University of Maryland Extension

White Grub Management - Lawns

Back to Grubs
Back to Japanese beetles

There are a number of different control programs for reducing white grub damage in turfgrasses and using the principles of integrated pest management (IPM) is the most prudent and efficacious way to deal with preventing damage and mitigating any current damage by white grubs.

Natural Options

  • The occurrence of white grub damage is often sporadic over a given area and over a given time period. In most cases, natural control will keep this pest under damaging threshold levels.
  • As a homeowner, you can increase natural control by limiting any insecticide applications and promoting a diverse plant community that will attract parasitoids and predatory insects.
  •  Maryland soils contain abundant levels of microbial pathogens and entomopathogenic nematodes that will increase white grub control.
  • Weather conditions can also impact white grub survival and during drought years populations of these insects will decline. Irrigated lawns have a higher incidence of grub damage because adult beetles need moist soil for their eggs to be viable.
  • When all of these factors are combined they play an important role in keeping white grub activity below damage threshold levels.

 Biological Options

  • A number of biological control options are available for use by homeowners. Control varies and typically excellent control rarely occurs with these products. Numerous factors such as rainfall, temperature, to shelf life of the biological control products affect results.
  • Insect parasitoid nematodes (entomopathogenic nematodes) are one of the better biological controls for white grubs. Heterorhabditis bacteriophora nematodes have provided good white grub control. These nematodes have a short shelf life and need to be applied within the season they are purchased. The earlier they are applied to the purchase date the better the control. These nematodes can be applied using a sprayer and diluted at 1.5 to 2 gallons of water per 1,000 square feet. Sunlight and desiccation can reduce their performance. Applying them in late afternoon and watering them in right after application and for several days after application will improve the efficacy of these nematodes.

Microbial Options

  • Various bacterial and fungal diseases of white grubs that are present in Maryland soils have been developed as biological control agents and include milky disease (Phaenobacillus), green fungus (Metarrhizium), and white fungus (Beauveria).  These microbial based insecticides have not provided consistent levels of control in various university field trials.
  • Bacillus thuringiensis (Bt) is a bacteria-based product in which a protein endotoxin is produced within the insect gut. This endotoxin reduces insect feeding and results in insect death. Recently a new strain of Bt was introduced for white grub control and is commercially available as GrubGONE (Bt ‘galleriae’). Based on a number of university studies moderate control levels (70-80%) for Japanese beetle and masked chafer grubs occurred when applied to early instar grubs (July to early August). This product may be difficult to find on the market.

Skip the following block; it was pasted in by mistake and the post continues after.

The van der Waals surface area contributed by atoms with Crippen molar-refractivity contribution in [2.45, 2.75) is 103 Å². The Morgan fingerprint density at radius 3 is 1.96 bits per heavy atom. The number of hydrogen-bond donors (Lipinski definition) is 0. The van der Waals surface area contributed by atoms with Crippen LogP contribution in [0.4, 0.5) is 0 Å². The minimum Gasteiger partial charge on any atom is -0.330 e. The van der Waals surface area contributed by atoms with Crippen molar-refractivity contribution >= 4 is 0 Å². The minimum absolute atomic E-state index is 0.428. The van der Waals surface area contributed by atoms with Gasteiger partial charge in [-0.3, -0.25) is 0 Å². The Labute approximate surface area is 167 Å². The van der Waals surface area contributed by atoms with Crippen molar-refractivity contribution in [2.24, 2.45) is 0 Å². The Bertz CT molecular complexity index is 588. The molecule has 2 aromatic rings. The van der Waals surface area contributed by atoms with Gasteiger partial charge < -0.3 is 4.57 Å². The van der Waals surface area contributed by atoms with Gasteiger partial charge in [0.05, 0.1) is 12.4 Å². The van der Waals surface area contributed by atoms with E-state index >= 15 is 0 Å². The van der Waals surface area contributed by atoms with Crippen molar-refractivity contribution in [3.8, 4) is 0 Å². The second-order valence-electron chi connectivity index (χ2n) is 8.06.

Chemical Options

  • Insecticides that are labeled for white grub control have provided excellent control when applied properly.
  • Only treat turf areas that are damaged by grubs and not the entire lawn.
  • Imidacloprid (Merit and others), has been widely used since 1994. Imidacloprid (Merit and other numerous trade names) is the most used insecticide in this category. Recent controversy on the impact that they have on insect pollinators has required the Environmental Protection Agency (EPA) to add additional label information to reduce the hazard to insect pollinators. If the label is followed, homeowners can apply these products safely to their lawns. They are generally applied in the June-July time period.
  • A relatively new insecticide choice that is safe to apply and provides excellent control is Acelepryn (Chlorantraniliprole) which is found in GrubEx (active ingredients can change periodically so check the product label). In addition to excellent white grub control, surface feeding insects such as sod webworms and cutworms are also controlled. This insecticide has low toxicity to vertebrates and has shown no adverse effects on beneficial insects. Acelepryn has a broad application window (May – September).
  • Decent soil moisture is needed when applying imidacloprid and acelepryn and they need to be watered in. Check product label.

Author: Dr. J. Kevin Mathias, Lecturer & Advisor, Institute of Applied Agriculture
Reviewers: Dave Clement, Ph.D., Extension Specialist, Plant Pathology, Mary Kay Malinoski, Extension Specialist, Entomology and Debra Ricigliano, Extension Program Assistant HGIC

Maintained by the IET Department of the College of Agriculture and Natural Resources. © 2018. Web Accessibility